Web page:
It was developed by Valentin Gong, Xiaohui Wang and Lan Xiao, three designers from the Royal College of Art and Imperial College London, with the aim of making technology more inclusive.
By way of two white, silicone discs containing inertial measurement unit (IMU) sensors, which detect movement between any two body parts, people with disabilities can control spatial interfaces in mixed reality and the Internet of Things.
According to the designers, due to a lack of relative datasets technology developers often don't accommodate for people with disabilities when creating hand-gesture-controlled devices or machine-learning technology.
"While we may use thousands of people's hand-motion videos to train one model, it is almost impossible to find two people with exactly the same form of disabilities," the designers explained.
"Disability is often highly individual, which is not reflected in machine learning," they added. "Can we imagine to ask an upper limb amputee to use Hololens?"
The Dots system allows the user to choose how they interact with gesture-controlled technology based on their individual body condition, to best suit their unique disability.
Each of the two dots can be attached to any two moveable body parts to detect the motion between them, after the dots have been calibrated using the embedded inertial-navigation technology.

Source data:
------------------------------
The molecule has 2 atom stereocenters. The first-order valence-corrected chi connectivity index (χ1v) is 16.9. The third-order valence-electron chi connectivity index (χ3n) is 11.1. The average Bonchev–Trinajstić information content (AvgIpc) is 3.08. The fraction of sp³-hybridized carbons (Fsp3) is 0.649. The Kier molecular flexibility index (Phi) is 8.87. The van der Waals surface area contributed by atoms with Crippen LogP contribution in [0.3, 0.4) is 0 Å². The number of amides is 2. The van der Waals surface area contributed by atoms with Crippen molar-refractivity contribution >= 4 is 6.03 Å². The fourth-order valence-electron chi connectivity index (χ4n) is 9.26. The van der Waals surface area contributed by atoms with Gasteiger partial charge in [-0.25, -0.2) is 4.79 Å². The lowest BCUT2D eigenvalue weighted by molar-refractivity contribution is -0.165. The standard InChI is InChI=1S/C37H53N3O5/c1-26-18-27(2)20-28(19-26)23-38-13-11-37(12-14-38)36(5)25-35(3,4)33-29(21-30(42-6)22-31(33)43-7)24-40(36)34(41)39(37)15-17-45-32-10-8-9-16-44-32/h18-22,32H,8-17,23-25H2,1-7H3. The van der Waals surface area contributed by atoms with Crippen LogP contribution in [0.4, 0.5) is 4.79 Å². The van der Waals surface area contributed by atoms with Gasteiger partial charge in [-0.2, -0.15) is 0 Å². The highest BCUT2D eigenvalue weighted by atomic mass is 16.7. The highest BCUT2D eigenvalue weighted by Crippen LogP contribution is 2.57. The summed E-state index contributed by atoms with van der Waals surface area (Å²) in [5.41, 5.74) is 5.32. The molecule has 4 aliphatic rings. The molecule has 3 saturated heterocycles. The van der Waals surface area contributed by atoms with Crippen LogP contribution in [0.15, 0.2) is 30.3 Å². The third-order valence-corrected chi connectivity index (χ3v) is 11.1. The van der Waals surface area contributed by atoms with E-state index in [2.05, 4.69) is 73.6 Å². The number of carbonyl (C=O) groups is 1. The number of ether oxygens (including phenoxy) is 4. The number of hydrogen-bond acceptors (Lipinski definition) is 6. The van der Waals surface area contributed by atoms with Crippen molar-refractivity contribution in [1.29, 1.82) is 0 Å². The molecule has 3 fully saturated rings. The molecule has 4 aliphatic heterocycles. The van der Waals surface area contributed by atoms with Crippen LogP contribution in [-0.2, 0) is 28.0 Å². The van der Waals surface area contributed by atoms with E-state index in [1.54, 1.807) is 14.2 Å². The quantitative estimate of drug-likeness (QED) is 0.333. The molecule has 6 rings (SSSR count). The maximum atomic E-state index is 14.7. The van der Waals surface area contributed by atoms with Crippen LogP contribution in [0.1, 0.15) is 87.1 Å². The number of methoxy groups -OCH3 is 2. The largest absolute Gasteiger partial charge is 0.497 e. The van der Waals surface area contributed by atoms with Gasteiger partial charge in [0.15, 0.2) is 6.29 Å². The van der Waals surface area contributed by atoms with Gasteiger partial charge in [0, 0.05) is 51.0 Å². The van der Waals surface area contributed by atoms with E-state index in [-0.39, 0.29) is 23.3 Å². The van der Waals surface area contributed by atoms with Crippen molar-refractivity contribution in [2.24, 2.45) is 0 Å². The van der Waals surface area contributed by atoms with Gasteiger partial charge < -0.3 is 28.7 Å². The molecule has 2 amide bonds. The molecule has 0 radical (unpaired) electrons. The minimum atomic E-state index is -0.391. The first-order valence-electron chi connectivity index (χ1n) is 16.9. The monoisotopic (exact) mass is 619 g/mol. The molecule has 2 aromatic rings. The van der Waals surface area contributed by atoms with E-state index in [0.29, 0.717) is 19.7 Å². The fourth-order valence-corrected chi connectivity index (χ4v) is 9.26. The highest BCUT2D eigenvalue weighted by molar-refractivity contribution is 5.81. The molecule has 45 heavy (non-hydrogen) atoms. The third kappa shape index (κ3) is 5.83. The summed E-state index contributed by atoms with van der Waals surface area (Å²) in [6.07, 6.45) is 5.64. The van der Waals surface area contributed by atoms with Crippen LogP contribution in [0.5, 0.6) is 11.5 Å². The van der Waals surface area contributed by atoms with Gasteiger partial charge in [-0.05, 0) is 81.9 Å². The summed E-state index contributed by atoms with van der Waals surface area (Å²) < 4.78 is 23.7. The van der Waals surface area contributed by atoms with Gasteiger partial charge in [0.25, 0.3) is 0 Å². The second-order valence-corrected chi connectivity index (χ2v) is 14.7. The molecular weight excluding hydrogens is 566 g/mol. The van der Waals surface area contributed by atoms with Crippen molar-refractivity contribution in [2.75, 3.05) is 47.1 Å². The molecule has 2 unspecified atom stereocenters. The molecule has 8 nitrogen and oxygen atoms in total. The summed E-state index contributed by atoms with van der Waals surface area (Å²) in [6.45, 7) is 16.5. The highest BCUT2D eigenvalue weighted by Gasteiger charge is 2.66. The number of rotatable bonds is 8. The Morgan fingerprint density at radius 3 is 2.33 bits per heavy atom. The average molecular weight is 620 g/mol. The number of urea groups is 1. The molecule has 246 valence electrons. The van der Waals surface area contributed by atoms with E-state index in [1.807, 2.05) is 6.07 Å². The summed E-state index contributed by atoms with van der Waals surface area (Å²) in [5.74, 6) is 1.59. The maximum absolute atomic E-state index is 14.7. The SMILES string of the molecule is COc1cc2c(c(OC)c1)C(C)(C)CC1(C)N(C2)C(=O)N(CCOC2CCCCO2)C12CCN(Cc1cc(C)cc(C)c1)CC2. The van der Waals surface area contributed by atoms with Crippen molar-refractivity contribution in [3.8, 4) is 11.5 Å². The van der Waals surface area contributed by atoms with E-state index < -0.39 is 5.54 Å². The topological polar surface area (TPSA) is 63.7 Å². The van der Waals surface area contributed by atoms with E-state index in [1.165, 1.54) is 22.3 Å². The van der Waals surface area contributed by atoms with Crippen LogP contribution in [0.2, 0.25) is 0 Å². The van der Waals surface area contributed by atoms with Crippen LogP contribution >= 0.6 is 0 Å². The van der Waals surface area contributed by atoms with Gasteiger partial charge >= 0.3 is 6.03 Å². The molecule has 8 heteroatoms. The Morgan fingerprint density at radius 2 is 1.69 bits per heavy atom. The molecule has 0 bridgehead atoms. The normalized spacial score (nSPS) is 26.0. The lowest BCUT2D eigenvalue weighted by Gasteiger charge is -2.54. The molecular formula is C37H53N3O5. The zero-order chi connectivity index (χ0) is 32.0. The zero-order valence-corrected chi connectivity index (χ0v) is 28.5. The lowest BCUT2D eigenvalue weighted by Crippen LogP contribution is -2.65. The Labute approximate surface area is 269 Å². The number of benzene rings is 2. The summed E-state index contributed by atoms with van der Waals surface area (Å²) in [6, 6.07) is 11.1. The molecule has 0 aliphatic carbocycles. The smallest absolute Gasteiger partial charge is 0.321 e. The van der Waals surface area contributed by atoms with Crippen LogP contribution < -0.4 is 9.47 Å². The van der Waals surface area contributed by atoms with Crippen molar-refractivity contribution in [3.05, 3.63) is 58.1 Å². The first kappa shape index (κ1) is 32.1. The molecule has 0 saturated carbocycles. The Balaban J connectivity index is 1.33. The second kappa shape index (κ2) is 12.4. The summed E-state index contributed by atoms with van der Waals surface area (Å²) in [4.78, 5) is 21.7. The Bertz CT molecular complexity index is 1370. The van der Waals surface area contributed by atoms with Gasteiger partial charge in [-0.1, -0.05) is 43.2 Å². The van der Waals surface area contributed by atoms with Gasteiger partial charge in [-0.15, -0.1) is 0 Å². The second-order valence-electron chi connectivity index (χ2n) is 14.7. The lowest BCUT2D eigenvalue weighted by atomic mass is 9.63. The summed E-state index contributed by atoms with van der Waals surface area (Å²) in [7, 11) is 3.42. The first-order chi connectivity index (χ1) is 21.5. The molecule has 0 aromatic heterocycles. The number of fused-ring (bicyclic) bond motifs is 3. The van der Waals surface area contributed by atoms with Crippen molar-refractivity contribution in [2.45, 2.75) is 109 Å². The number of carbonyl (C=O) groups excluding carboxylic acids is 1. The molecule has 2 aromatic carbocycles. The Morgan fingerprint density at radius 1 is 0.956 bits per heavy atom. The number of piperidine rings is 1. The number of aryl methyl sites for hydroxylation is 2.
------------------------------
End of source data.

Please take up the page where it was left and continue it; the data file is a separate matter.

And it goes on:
The two-point system is able to perform the four basic manipulations in 3D interfaces: selection, positioning, scaling and rotation.
For selection, the user would have to make the two dots quickly approach each other, while for positioning they would need to keep one dot in the same place while the other moves.
Then for scaling, the two dots need to move away or towards each other at the same time, and rotation requires the two points to rotate around a pivot point.
Dots would act as an add-on system to devices that use gesture-recognition. It uses application programming interface (API) – a software that allows two applications to talk to each other – to connect with a particular device and act as a controller for it.
It could be used to control spacial interfaces and augmented and virtual reality devices such as Hololens, Oculus and smart TVs.
The designers found that, with additional adaptable design, Dots can also be used to control 2D interfaces like smartphones and laptops.
"Access to digital information is an important right in our society, as it defines if one can integrate into society and get away from 'digital exclusion'," said the designers. "However, the future form of digital interaction is getting increasingly exclusive."
"With the development of mixed reality and Internet of Things, people are linking the digital and physical, and make intangibles tangible," they continued.
"However, while we are approaching this exciting era fulled with floating AR (augmented reality) interfaces and gesture-controlled smart devices, we seem to have forgotten to make it beneficial to everyone."
Other projects in the Dezeen Awards 2020 wearable design category include the Neuralink implant designed by Elon Musk, which aims to connect human brains with machine interfaces via artificial intelligence.
Lisa Marks' Algorithmic Lace bra is also shortlisted for wearable design of the year, and is designed to fit the form of an individual's body after they have had mastectomy surgery.